In recent years, U.S. retailers including Target, Home Depot and countless others have been subjected to massive data breaches largely due to a reliance on outdated payment processing systems that can be easily breached by RAM-scraping malware like Backoff.
Tech giant Apple Inc. touts its newly launched Apple Pay mobile payment system as a more secure way to shop for U.S. customers, but can it stem that tidal wave of card breaches?
Available today as an update to iOS 8, Apple Pay is certainly not a novel offering, but it may be the first mobile payment system capable of gaining traction among users and vendors. Google Wallet entered the space back in September 2011 and was immediately beat back by wireless carriers, who eventually released their own NFC-based payment system called Isis Wallet. Vendors such as Square and PayPal have forged similar offerings as well, but none have gained widespread adoption -- Google's Wallet may be the most successful, though its U.S.-only presence has limited download to fewer than 20 million of the nearly 100 million Android users worldwide.
Apple itself previously failed to get its Bluetooth-based iBeacon payment platform off the ground, but the new near-field communication (NFC)-based Apple Pay system has already resulted in wider adoption among card brands, issuers, processors and retailers than any previous venture: Visa, MasterCard and American Express are all on board, as are Bank of America, Wells Fargo and hundreds of thousands of stores.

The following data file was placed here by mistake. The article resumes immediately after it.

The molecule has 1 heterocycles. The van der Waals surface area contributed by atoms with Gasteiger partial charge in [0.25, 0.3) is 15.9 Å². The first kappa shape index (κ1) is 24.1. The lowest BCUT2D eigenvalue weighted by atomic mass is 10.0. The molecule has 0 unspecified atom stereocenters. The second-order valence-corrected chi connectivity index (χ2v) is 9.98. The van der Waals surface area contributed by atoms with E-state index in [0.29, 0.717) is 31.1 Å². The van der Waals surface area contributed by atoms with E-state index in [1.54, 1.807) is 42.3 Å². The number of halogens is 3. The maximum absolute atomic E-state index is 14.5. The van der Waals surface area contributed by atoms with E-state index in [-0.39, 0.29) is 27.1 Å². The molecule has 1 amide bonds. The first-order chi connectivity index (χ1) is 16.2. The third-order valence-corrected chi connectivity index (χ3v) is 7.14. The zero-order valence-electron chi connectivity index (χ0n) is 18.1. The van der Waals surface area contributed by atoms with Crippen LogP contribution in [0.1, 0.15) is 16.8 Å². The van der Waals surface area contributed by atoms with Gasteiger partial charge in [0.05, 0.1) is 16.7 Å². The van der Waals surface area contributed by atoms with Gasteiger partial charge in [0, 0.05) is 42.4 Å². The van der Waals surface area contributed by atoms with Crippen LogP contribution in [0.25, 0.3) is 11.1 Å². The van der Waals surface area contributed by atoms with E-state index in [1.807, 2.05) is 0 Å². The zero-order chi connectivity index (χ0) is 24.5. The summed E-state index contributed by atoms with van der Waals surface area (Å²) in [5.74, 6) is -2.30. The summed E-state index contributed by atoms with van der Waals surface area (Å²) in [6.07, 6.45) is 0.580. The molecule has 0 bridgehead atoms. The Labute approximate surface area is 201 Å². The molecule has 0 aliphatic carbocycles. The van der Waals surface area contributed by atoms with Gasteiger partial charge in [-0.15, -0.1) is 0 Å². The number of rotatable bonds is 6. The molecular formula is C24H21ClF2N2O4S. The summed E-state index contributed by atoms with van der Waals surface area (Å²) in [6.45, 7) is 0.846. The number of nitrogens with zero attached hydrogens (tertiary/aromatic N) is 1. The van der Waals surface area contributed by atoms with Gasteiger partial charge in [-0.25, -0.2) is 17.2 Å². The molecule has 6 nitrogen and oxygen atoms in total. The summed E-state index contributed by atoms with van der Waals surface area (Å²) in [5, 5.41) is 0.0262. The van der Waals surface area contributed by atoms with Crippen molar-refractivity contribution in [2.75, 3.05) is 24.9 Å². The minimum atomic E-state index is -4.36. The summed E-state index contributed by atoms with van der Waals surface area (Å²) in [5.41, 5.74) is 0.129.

However, some question whether Apple Pay will be quickly adopted among the masses as the consumer tech giant, based in Cupertino, Calif.,- hopes. Troubling signs include that the world's largest retailer, Wal-Mart Stores Inc., is notably absent from Apple's partner network as of now, many retailers that have pledged support today lack the point-of-sale systems and NFC technology to accept Apple Pay, and it only works on Apple's latest iPhone 6 or 6 Plus smartphones.
Apple Pay's differentiator: Security
Apart from promising widespread adoption, Apple has also pledged to differentiate its mobile payment system by offering a more secure experience than its competitors.
For one, unlike Google Wallet's need to store a user's payment card data on Google's servers, Apple has promised that no card data will actually be stored on any of its devices or servers. Apple devices will serve more as a conduit for mobile payments, receiving a tokenized Device Account Number from payment networks that will unlock that ability for a user to pay.
The Device Account Number is stored in the Secure Element -- a new feature for Apple's devices but one that has long existed in other SIM-based smartphones -- which provides the ability to encrypt and decrypt sensitive information in an enclosed environment. Apple Pay's reliance on its Secure Element does mean that only the most recent iPhone 6 and iPhone 6 Plus, as well as other Apple devices released this fall, will gain access to new payment capabilities.
According to Apple's Oct. iOS security guide, a successful payment will also require a transaction-specific dynamic security code, which will only be known by the relevant payment network and card issuer, and user authentication via the Touch ID fingerprinting system built into the latest Apple devices.